Lake Fishing Techniques for Bluegill and Bluegill Fishing Tips
Bluegill fishing appeals to a wide range of fisherman, from the novice to the experienced. It can be easy to scratch the surface of bluegill fishing, but it can take some serious angling to be successful when they are not in their spawn beds. With these lake fishing techniques for bluegill and the use of these lake fishing tips your chances will greatly improve.
- 5’-6’6” Light Action Rod
- Small Spinning Reel
- 4-6lb. Test Monofilament Line
- Small Stick Spring Bobber
Bluegill Flu-flu Jig(aka chicken jig) and Bee moth Fishing Technique
Attach a flu-flu jig to your line (pink or purple works best) and bait the hook on the jig with a bee moth. Set your spring bobber so that your jig will settle about 1’ feet off the bottom of the lake. Since bluegill are extremely protective of their spawn beads in the spring, you want to try to cast along the weed beds where their spawn beads are usually located. If you are not fishing in spring, bluegill will tend to be in a bit deeper of water. Remove your bobber and let your jig sink to the bottom. Then, give your reel a couple cranks to set it about 2’ off the bottom. You will also want to attach a split shot sinker 1’ up from your jig to ensure there is enough weight on your line to keep the jig at the bottom.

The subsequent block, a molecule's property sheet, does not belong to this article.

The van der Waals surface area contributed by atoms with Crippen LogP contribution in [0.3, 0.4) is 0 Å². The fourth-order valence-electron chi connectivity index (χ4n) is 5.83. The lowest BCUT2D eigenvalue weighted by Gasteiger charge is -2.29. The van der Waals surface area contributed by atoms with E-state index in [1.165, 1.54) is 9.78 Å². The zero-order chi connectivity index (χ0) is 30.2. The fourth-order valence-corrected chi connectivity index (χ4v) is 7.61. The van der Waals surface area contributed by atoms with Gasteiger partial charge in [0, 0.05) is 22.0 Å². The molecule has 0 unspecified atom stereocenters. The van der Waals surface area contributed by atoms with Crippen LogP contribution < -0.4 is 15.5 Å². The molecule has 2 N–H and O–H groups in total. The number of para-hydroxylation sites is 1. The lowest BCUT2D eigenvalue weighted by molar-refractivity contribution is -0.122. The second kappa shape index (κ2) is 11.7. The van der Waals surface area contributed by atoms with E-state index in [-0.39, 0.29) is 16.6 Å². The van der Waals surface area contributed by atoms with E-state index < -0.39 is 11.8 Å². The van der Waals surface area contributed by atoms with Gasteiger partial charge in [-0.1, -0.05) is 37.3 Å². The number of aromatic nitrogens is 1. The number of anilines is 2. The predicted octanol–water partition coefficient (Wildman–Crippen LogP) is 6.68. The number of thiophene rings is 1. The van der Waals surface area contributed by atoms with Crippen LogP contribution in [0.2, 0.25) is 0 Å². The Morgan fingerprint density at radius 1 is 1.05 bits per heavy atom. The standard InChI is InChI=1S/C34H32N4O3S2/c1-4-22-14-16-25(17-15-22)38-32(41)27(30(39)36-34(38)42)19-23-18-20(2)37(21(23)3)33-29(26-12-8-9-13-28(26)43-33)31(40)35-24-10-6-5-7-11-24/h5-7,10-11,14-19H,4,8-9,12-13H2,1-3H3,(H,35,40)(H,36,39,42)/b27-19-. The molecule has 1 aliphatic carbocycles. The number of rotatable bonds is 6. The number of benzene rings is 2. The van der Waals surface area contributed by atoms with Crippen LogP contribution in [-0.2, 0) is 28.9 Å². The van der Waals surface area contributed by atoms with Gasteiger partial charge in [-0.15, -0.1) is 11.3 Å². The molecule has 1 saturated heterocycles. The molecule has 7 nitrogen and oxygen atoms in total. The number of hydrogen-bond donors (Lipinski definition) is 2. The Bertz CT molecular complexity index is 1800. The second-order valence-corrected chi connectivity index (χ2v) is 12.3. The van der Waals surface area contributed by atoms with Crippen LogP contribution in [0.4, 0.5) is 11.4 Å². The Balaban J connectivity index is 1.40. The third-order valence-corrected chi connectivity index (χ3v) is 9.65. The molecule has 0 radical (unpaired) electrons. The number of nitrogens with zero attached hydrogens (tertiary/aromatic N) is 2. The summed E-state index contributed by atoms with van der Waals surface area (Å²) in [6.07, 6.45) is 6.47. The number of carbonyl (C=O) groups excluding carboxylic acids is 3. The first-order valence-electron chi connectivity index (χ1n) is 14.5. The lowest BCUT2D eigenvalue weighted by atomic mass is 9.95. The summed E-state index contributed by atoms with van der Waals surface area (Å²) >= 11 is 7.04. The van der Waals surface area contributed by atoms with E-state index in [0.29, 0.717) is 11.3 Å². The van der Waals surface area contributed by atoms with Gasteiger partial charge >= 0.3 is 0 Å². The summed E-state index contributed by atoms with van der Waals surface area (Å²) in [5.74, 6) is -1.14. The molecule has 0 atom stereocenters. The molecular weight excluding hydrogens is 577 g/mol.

Bluegill Flu-flu Jig and Behemoth Fishing Tip: Crank in your line slightly when fishing spawn beds. The added movement will irritate the bluegill causing them to strike more aggressively.
Bluegill Worm Fishing Technique
This is on of the most basic setups used for bluegill fishing. You are going to attach a small barbed J hook on the end of your line, a foot up from there attach a split shot sinker, and at a distance that will put the bottom of your hook 6” from the lake floor, attach your adjustable spring bobber. Bait your hook with an active red worm. Place your rig in an area with weed coverage, around down stumps, or lily pads.
Worm Bluegill Fishing Tips: Don’t thread your worm onto the hook; this limits the worm’s ability to move and thus limits its ability to attract bluegill. Put the worm on the hook in a pleated manner, so the bluegill will be attracted to the movement of the worm and have easy access to the hook.
Bluegill are fun to fish for and great to eat. They make a great introductory fish for lake fishing and perfect for teach children how to fish.
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